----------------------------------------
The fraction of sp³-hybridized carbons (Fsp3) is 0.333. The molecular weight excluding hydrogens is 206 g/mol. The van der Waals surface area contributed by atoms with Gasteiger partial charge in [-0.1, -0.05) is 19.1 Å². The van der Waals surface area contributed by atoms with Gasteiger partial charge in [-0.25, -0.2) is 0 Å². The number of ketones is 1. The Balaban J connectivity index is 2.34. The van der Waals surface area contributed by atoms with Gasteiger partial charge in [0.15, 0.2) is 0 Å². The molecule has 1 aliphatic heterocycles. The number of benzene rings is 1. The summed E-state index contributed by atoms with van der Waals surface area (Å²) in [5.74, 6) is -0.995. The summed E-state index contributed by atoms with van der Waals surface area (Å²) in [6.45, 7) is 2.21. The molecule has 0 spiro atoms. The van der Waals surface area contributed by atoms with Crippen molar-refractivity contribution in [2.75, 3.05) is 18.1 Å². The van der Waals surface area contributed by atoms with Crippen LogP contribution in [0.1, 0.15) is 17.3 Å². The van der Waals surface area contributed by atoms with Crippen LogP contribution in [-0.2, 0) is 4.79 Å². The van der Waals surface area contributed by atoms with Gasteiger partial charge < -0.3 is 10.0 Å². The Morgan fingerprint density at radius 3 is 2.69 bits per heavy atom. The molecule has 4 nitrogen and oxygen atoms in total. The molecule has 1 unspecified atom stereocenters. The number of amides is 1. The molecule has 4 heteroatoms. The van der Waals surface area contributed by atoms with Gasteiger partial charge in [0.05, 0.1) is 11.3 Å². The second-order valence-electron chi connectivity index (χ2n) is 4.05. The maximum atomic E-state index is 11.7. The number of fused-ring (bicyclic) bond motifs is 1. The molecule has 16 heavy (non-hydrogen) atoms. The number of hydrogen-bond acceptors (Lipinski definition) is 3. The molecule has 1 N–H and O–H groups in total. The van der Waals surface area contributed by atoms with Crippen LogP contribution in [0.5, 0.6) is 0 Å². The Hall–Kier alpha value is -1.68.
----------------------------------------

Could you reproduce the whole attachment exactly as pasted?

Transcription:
The fraction of sp³-hybridized carbons (Fsp3) is 0.333. The molecular weight excluding hydrogens is 206 g/mol. The van der Waals surface area contributed by atoms with Gasteiger partial charge in [-0.1, -0.05) is 19.1 Å². The van der Waals surface area contributed by atoms with Gasteiger partial charge in [-0.25, -0.2) is 0 Å². The number of ketones is 1. The Balaban J connectivity index is 2.34. The van der Waals surface area contributed by atoms with Gasteiger partial charge in [0.15, 0.2) is 0 Å². The molecule has 1 aliphatic heterocycles. The number of benzene rings is 1. The summed E-state index contributed by atoms with van der Waals surface area (Å²) in [5.74, 6) is -0.995. The summed E-state index contributed by atoms with van der Waals surface area (Å²) in [6.45, 7) is 2.21. The molecule has 0 spiro atoms. The van der Waals surface area contributed by atoms with Crippen molar-refractivity contribution in [2.75, 3.05) is 18.1 Å². The van der Waals surface area contributed by atoms with Crippen LogP contribution in [0.1, 0.15) is 17.3 Å². The van der Waals surface area contributed by atoms with Crippen LogP contribution in [-0.2, 0) is 4.79 Å². The van der Waals surface area contributed by atoms with Gasteiger partial charge < -0.3 is 10.0 Å². The Morgan fingerprint density at radius 3 is 2.69 bits per heavy atom. The molecule has 4 nitrogen and oxygen atoms in total. The molecule has 1 unspecified atom stereocenters. The number of amides is 1. The molecule has 4 heteroatoms. The van der Waals surface area contributed by atoms with Gasteiger partial charge in [0.05, 0.1) is 11.3 Å². The second-order valence-electron chi connectivity index (χ2n) is 4.05. The maximum atomic E-state index is 11.7. The number of fused-ring (bicyclic) bond motifs is 1. The molecule has 16 heavy (non-hydrogen) atoms. The number of hydrogen-bond acceptors (Lipinski definition) is 3. The molecule has 1 N–H and O–H groups in total. The van der Waals surface area contributed by atoms with Crippen LogP contribution in [0.5, 0.6) is 0 Å². The Hall–Kier alpha value is -1.68.